6. The smell
Almost everyone has had to deal with a colleague who smells in a way you don’t like – perhaps too much perfume or too little showering. And that leads to the dreaded “You stink” conversation that HR so often has to initiate.
The more people are together, the more you’ll be having these conversations in 2023.
While almost all annoying behaviors seem rude, actual rudeness is annoying enough by itself. And it’s exactly what employees will complain about to HR (or their direct manager).
When employess blow off, speak sharply to, interrupt and/or ignore colleagues, you’ll hear about it.
8. TMI (and TLS)
Employees who give up too much information (TMI) are back at it. In the office, they have a new audience. Problem is, a portion of that audience is irritated by hearing more than they bargained for.
And let’s consider the physical cousin of TMI – too little space (TLS) – when colleagues get up in your space, too close to your face in conversation, over your shoulder at the desk, sidling up to you at the lunch table, etc.
Ease the complaining
HR pros know you can’t ignore employee complaints because they’re 1) a reality to the employee, and 2) a possible bias or harassment claim that you’ll need to investigate immediately.
But you can also take proactive steps to get employees to stop some annoying workplace behaviors and help others better manage what they find annoying.
“Ensuring a space for two-way conversation allows for alignment of responsibilities and will ensure healthy boundaries are in place,” says Smith.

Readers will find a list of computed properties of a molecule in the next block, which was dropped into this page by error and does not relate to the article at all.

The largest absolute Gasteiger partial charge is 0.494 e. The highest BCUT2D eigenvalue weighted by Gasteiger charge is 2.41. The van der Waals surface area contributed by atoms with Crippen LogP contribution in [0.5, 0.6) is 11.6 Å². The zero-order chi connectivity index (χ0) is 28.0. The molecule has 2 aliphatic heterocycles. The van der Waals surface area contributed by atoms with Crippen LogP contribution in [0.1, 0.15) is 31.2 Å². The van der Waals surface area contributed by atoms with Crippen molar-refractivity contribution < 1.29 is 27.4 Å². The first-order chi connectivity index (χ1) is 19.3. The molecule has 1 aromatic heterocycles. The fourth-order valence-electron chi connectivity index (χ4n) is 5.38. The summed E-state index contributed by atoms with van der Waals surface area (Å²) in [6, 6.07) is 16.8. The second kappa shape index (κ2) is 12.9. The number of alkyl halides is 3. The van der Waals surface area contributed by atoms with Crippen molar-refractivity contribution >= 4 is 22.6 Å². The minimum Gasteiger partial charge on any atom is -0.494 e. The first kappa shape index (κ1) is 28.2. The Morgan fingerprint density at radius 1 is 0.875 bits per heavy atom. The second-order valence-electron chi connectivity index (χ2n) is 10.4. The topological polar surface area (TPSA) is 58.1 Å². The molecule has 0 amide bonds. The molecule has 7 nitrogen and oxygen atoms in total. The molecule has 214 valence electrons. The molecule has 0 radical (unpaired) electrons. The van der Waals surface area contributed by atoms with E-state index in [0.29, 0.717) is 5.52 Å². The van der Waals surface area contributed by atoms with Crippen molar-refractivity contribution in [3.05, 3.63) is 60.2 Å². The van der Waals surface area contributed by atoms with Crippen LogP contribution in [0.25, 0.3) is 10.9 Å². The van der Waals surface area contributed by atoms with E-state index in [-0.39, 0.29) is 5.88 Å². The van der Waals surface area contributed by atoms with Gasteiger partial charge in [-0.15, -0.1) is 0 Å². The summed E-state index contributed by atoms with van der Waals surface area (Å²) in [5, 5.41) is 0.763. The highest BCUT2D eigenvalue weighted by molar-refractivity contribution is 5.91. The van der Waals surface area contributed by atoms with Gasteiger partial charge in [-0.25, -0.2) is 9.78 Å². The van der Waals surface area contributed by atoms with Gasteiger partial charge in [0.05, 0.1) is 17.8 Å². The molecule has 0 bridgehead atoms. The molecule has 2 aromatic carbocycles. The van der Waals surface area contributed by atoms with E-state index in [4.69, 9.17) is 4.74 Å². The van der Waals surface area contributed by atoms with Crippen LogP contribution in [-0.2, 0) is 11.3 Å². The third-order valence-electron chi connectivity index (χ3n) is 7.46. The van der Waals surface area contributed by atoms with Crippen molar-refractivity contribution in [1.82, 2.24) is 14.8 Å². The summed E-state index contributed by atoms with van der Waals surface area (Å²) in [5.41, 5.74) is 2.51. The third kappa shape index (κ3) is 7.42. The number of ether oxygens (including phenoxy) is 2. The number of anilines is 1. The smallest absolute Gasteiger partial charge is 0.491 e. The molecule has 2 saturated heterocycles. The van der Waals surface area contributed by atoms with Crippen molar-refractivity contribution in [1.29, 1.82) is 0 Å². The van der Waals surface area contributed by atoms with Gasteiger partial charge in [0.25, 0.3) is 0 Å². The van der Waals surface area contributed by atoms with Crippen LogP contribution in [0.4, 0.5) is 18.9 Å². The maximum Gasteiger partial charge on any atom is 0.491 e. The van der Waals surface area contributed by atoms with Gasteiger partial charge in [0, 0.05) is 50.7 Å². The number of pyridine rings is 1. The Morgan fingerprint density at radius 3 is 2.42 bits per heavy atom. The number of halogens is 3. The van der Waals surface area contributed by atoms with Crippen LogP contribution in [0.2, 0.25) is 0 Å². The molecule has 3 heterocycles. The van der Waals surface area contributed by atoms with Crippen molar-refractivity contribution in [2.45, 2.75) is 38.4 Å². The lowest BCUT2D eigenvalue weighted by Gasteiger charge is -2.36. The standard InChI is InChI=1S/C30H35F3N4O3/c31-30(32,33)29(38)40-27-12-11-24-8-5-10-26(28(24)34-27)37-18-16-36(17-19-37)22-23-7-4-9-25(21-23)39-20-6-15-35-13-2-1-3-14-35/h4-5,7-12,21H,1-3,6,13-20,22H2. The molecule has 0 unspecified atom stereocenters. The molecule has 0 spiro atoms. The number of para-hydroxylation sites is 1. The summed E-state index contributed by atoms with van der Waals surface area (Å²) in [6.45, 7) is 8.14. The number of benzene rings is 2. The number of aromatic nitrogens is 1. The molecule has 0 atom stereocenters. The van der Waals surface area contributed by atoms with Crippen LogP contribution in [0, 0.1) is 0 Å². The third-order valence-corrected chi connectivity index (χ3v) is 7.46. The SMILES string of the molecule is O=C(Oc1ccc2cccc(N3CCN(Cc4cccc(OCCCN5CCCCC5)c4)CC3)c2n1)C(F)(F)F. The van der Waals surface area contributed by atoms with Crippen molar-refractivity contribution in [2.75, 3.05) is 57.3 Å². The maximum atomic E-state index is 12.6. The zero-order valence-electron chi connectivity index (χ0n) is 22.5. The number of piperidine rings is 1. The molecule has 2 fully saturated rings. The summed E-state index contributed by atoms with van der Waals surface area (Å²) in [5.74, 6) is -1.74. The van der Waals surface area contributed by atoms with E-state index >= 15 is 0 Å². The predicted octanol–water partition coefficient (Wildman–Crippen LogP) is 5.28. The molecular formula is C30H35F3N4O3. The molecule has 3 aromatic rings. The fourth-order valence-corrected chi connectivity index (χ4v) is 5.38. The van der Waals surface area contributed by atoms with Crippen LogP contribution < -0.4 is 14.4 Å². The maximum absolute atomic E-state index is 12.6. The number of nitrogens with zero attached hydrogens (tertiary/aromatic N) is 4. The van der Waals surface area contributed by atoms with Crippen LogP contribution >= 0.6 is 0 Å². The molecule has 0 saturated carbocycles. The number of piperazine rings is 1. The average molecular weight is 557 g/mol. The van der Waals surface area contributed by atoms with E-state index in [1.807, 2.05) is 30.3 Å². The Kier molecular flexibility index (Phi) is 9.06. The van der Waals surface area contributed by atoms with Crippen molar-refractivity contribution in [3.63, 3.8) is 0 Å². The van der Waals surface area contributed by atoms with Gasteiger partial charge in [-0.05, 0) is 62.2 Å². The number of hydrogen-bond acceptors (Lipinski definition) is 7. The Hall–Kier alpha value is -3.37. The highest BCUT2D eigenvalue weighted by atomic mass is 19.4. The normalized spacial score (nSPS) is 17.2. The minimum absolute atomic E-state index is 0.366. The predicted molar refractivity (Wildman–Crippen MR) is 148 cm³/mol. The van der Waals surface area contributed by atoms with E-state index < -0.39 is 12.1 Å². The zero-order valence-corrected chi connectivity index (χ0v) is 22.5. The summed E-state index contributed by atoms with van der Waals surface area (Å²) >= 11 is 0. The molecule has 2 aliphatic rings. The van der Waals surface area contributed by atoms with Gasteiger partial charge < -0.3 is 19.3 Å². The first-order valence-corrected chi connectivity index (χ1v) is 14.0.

Here are several strategies
- Set standards. While behavior and habit etiquette is difficult to dictate, you can direct people toward workplace friendly choices. Post signs and send reminders about things you can control. For instance, in the break room, ask people to put their names on everything, microwave their food with a lid on it and remove any food after five days. Then designate a day for a weekly clean-out. West says, “Be explicit to avoid these little mistakes.”
- Start small. Invite teams to have a conversation about “pandemic vices” – helping them uncover and talk about habits they’ve picked up and how they might not fit in the physical workplace. And, you can turn back to any standards you’ve already established. One caveat: Don’t let these team conversations turn into rant sessions that often lead to further conflict.
- Call it out (and give employees tools to do the same). Harvard Business School expert Amy Gallo suggests using these kinds of statements when addressing rude behavior:
- Use “I” statements. I felt dismissed by your comment; I’m hurt by what you just said; I imagine it wasn’t your intent, but that made me uncomfortable.
- Use “It/That” statements. It’s disrespectful to tell people their ideas don’t have merit; That comment isn’t helpful to either of us.
- Ask strategic questions. Did I hear you correctly? I think you said … Can we take a step back for a moment?